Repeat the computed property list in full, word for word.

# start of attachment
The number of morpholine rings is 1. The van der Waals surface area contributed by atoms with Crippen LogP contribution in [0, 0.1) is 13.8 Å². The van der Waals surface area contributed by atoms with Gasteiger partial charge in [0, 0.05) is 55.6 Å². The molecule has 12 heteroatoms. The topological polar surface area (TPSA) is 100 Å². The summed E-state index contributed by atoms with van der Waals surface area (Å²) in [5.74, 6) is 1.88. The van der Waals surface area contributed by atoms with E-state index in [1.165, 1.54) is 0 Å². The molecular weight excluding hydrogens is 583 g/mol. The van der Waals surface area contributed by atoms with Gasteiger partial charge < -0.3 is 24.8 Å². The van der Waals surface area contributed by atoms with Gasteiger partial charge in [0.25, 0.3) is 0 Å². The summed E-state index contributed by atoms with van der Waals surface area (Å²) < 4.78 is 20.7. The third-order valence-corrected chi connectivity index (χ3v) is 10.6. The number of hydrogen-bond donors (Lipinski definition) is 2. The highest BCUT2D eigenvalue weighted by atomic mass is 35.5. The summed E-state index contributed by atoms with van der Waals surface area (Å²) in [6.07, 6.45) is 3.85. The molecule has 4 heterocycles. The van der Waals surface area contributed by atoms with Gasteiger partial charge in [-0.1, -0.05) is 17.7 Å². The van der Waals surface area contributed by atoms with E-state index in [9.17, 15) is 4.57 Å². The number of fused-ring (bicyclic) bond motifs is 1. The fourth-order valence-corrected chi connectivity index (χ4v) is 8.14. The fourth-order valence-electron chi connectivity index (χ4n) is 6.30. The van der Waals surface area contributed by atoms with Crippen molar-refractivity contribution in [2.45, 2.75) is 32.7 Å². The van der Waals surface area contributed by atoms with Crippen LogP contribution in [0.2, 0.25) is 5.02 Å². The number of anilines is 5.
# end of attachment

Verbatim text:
The number of morpholine rings is 1. The van der Waals surface area contributed by atoms with Crippen LogP contribution in [0, 0.1) is 13.8 Å². The van der Waals surface area contributed by atoms with Gasteiger partial charge in [0, 0.05) is 55.6 Å². The molecule has 12 heteroatoms. The topological polar surface area (TPSA) is 100 Å². The summed E-state index contributed by atoms with van der Waals surface area (Å²) in [5.74, 6) is 1.88. The van der Waals surface area contributed by atoms with E-state index in [1.165, 1.54) is 0 Å². The molecular weight excluding hydrogens is 583 g/mol. The van der Waals surface area contributed by atoms with Gasteiger partial charge < -0.3 is 24.8 Å². The van der Waals surface area contributed by atoms with Gasteiger partial charge in [0.25, 0.3) is 0 Å². The summed E-state index contributed by atoms with van der Waals surface area (Å²) < 4.78 is 20.7. The third-order valence-corrected chi connectivity index (χ3v) is 10.6. The number of hydrogen-bond donors (Lipinski definition) is 2. The highest BCUT2D eigenvalue weighted by atomic mass is 35.5. The summed E-state index contributed by atoms with van der Waals surface area (Å²) in [6.07, 6.45) is 3.85. The molecule has 4 heterocycles. The van der Waals surface area contributed by atoms with Gasteiger partial charge in [-0.1, -0.05) is 17.7 Å². The van der Waals surface area contributed by atoms with E-state index in [9.17, 15) is 4.57 Å². The number of fused-ring (bicyclic) bond motifs is 1. The fourth-order valence-corrected chi connectivity index (χ4v) is 8.14. The fourth-order valence-electron chi connectivity index (χ4n) is 6.30. The van der Waals surface area contributed by atoms with Crippen molar-refractivity contribution in [2.45, 2.75) is 32.7 Å². The van der Waals surface area contributed by atoms with Crippen LogP contribution in [0.2, 0.25) is 5.02 Å². The number of anilines is 5.